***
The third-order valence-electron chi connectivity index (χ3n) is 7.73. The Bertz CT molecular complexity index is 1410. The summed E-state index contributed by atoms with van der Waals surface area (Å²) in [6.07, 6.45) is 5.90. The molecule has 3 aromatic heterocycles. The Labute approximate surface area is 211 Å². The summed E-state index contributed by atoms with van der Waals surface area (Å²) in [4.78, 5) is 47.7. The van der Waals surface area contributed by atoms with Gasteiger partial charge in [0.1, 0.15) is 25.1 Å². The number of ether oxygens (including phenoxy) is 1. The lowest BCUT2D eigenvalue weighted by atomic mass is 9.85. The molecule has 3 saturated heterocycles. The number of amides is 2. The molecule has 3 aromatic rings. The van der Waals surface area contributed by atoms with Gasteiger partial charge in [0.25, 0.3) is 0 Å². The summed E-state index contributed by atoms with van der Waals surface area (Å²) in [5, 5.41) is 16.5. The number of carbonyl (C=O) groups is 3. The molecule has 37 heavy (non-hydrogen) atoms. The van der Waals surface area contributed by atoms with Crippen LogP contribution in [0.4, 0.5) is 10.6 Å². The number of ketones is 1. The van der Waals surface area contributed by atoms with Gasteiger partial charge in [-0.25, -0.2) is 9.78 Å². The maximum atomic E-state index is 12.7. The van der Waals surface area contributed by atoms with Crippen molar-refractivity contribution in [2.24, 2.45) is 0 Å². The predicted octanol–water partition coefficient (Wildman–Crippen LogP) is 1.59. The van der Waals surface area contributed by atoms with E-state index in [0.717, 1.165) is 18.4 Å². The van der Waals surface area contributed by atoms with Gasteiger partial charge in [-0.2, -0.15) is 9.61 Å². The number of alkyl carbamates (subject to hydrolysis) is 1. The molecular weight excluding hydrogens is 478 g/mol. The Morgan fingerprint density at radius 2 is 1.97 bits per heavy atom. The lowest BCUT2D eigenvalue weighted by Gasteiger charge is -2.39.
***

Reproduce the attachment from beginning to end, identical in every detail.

The third-order valence-electron chi connectivity index (χ3n) is 7.73. The Bertz CT molecular complexity index is 1410. The summed E-state index contributed by atoms with van der Waals surface area (Å²) in [6.07, 6.45) is 5.90. The molecule has 3 aromatic heterocycles. The Labute approximate surface area is 211 Å². The summed E-state index contributed by atoms with van der Waals surface area (Å²) in [4.78, 5) is 47.7. The van der Waals surface area contributed by atoms with Gasteiger partial charge in [0.1, 0.15) is 25.1 Å². The number of ether oxygens (including phenoxy) is 1. The lowest BCUT2D eigenvalue weighted by atomic mass is 9.85. The molecule has 3 saturated heterocycles. The number of amides is 2. The molecule has 3 aromatic rings. The van der Waals surface area contributed by atoms with Gasteiger partial charge in [0.25, 0.3) is 0 Å². The summed E-state index contributed by atoms with van der Waals surface area (Å²) in [5, 5.41) is 16.5. The number of carbonyl (C=O) groups is 3. The molecule has 37 heavy (non-hydrogen) atoms. The van der Waals surface area contributed by atoms with Crippen LogP contribution in [0.4, 0.5) is 10.6 Å². The number of ketones is 1. The van der Waals surface area contributed by atoms with Gasteiger partial charge in [-0.25, -0.2) is 9.78 Å². The maximum atomic E-state index is 12.7. The van der Waals surface area contributed by atoms with Crippen molar-refractivity contribution in [2.24, 2.45) is 0 Å². The predicted octanol–water partition coefficient (Wildman–Crippen LogP) is 1.59. The van der Waals surface area contributed by atoms with E-state index in [0.717, 1.165) is 18.4 Å². The van der Waals surface area contributed by atoms with Gasteiger partial charge in [-0.2, -0.15) is 9.61 Å². The number of alkyl carbamates (subject to hydrolysis) is 1. The molecular weight excluding hydrogens is 478 g/mol. The Morgan fingerprint density at radius 2 is 1.97 bits per heavy atom. The lowest BCUT2D eigenvalue weighted by Gasteiger charge is -2.39.